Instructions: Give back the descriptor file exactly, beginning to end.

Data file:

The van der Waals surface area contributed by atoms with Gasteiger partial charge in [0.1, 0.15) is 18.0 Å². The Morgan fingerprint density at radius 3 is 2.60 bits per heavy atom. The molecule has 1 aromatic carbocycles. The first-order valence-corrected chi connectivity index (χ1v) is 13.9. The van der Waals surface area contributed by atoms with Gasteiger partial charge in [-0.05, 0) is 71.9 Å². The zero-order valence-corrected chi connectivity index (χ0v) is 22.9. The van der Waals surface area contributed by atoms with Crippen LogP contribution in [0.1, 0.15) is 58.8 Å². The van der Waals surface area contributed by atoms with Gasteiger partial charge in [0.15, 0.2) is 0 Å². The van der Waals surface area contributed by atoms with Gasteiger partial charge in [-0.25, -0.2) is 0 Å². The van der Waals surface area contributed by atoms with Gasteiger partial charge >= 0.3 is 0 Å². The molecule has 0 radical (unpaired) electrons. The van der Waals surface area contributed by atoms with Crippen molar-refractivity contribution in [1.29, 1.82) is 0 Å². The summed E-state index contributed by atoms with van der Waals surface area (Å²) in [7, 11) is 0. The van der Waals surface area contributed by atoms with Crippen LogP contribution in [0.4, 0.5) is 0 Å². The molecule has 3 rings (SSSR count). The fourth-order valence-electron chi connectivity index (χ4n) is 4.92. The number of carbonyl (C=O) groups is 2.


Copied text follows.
The van der Waals surface area contributed by atoms with Gasteiger partial charge in [0.1, 0.15) is 18.0 Å². The Morgan fingerprint density at radius 3 is 2.60 bits per heavy atom. The molecule has 1 aromatic carbocycles. The first-order valence-corrected chi connectivity index (χ1v) is 13.9. The van der Waals surface area contributed by atoms with Gasteiger partial charge in [-0.05, 0) is 71.9 Å². The zero-order valence-corrected chi connectivity index (χ0v) is 22.9. The van der Waals surface area contributed by atoms with Crippen LogP contribution in [0.1, 0.15) is 58.8 Å². The van der Waals surface area contributed by atoms with Gasteiger partial charge in [0.15, 0.2) is 0 Å². The van der Waals surface area contributed by atoms with Gasteiger partial charge in [-0.25, -0.2) is 0 Å². The van der Waals surface area contributed by atoms with Gasteiger partial charge >= 0.3 is 0 Å². The molecule has 0 radical (unpaired) electrons. The van der Waals surface area contributed by atoms with Crippen molar-refractivity contribution in [1.29, 1.82) is 0 Å². The summed E-state index contributed by atoms with van der Waals surface area (Å²) in [7, 11) is 0. The van der Waals surface area contributed by atoms with Crippen LogP contribution in [0.4, 0.5) is 0 Å². The molecule has 3 rings (SSSR count). The fourth-order valence-electron chi connectivity index (χ4n) is 4.92. The number of carbonyl (C=O) groups is 2.